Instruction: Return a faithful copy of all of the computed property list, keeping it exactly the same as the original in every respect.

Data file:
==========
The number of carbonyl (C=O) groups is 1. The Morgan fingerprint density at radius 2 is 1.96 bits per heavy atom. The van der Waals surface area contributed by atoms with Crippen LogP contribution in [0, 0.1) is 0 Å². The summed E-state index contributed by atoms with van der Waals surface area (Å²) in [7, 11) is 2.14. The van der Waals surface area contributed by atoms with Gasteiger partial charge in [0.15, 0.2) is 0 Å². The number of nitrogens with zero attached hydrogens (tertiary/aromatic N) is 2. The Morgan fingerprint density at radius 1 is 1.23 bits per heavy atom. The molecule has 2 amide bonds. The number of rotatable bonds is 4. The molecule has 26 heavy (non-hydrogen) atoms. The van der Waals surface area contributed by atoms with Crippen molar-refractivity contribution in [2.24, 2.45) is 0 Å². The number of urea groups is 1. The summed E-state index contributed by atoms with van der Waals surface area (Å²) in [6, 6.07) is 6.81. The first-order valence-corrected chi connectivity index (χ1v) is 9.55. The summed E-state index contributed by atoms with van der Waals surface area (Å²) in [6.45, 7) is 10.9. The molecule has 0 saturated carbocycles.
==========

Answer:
The number of carbonyl (C=O) groups is 1. The Morgan fingerprint density at radius 2 is 1.96 bits per heavy atom. The van der Waals surface area contributed by atoms with Crippen LogP contribution in [0, 0.1) is 0 Å². The summed E-state index contributed by atoms with van der Waals surface area (Å²) in [7, 11) is 2.14. The van der Waals surface area contributed by atoms with Gasteiger partial charge in [0.15, 0.2) is 0 Å². The number of nitrogens with zero attached hydrogens (tertiary/aromatic N) is 2. The Morgan fingerprint density at radius 1 is 1.23 bits per heavy atom. The molecule has 2 amide bonds. The number of rotatable bonds is 4. The molecule has 26 heavy (non-hydrogen) atoms. The van der Waals surface area contributed by atoms with Crippen molar-refractivity contribution in [2.24, 2.45) is 0 Å². The number of urea groups is 1. The summed E-state index contributed by atoms with van der Waals surface area (Å²) in [6, 6.07) is 6.81. The first-order valence-corrected chi connectivity index (χ1v) is 9.55. The summed E-state index contributed by atoms with van der Waals surface area (Å²) in [6.45, 7) is 10.9. The molecule has 0 saturated carbocycles.